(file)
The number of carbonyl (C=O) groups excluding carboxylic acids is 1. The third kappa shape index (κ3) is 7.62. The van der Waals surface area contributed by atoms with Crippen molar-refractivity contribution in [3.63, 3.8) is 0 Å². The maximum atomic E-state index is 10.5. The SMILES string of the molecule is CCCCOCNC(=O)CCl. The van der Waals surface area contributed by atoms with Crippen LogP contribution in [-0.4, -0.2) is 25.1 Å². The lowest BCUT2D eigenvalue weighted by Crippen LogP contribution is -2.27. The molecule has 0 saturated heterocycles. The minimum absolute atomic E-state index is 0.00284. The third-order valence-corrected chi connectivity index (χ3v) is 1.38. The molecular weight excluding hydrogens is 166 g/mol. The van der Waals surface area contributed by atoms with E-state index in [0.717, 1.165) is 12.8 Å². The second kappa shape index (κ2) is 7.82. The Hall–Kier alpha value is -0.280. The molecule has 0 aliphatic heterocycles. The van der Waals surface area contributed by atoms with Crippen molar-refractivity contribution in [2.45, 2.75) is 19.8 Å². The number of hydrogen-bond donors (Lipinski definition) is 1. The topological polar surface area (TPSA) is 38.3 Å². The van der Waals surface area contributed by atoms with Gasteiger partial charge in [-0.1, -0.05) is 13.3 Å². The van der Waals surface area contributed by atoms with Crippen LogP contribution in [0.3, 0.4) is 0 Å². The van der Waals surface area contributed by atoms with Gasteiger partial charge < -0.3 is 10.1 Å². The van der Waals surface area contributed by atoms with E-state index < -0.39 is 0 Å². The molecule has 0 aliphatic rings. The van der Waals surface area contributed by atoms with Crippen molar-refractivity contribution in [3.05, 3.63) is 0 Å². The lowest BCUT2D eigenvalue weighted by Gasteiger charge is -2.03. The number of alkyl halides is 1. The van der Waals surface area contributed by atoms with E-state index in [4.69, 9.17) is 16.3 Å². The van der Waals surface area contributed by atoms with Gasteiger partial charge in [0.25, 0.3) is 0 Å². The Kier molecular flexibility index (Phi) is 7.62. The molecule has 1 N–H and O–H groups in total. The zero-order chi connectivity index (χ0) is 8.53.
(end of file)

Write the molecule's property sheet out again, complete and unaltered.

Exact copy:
The number of carbonyl (C=O) groups excluding carboxylic acids is 1. The third kappa shape index (κ3) is 7.62. The van der Waals surface area contributed by atoms with Crippen molar-refractivity contribution in [3.63, 3.8) is 0 Å². The maximum atomic E-state index is 10.5. The SMILES string of the molecule is CCCCOCNC(=O)CCl. The van der Waals surface area contributed by atoms with Crippen LogP contribution in [-0.4, -0.2) is 25.1 Å². The lowest BCUT2D eigenvalue weighted by Crippen LogP contribution is -2.27. The molecule has 0 saturated heterocycles. The minimum absolute atomic E-state index is 0.00284. The third-order valence-corrected chi connectivity index (χ3v) is 1.38. The molecular weight excluding hydrogens is 166 g/mol. The van der Waals surface area contributed by atoms with E-state index in [0.717, 1.165) is 12.8 Å². The second kappa shape index (κ2) is 7.82. The Hall–Kier alpha value is -0.280. The molecule has 0 aliphatic heterocycles. The van der Waals surface area contributed by atoms with Crippen molar-refractivity contribution in [2.45, 2.75) is 19.8 Å². The number of hydrogen-bond donors (Lipinski definition) is 1. The topological polar surface area (TPSA) is 38.3 Å². The van der Waals surface area contributed by atoms with Gasteiger partial charge in [-0.1, -0.05) is 13.3 Å². The van der Waals surface area contributed by atoms with Crippen LogP contribution in [0.3, 0.4) is 0 Å². The van der Waals surface area contributed by atoms with Gasteiger partial charge < -0.3 is 10.1 Å². The van der Waals surface area contributed by atoms with E-state index < -0.39 is 0 Å². The molecule has 0 aliphatic rings. The van der Waals surface area contributed by atoms with Crippen molar-refractivity contribution in [3.05, 3.63) is 0 Å². The lowest BCUT2D eigenvalue weighted by Gasteiger charge is -2.03. The number of alkyl halides is 1. The van der Waals surface area contributed by atoms with E-state index in [4.69, 9.17) is 16.3 Å². The van der Waals surface area contributed by atoms with Gasteiger partial charge in [0.25, 0.3) is 0 Å². The Kier molecular flexibility index (Phi) is 7.62. The molecule has 1 N–H and O–H groups in total. The zero-order chi connectivity index (χ0) is 8.53.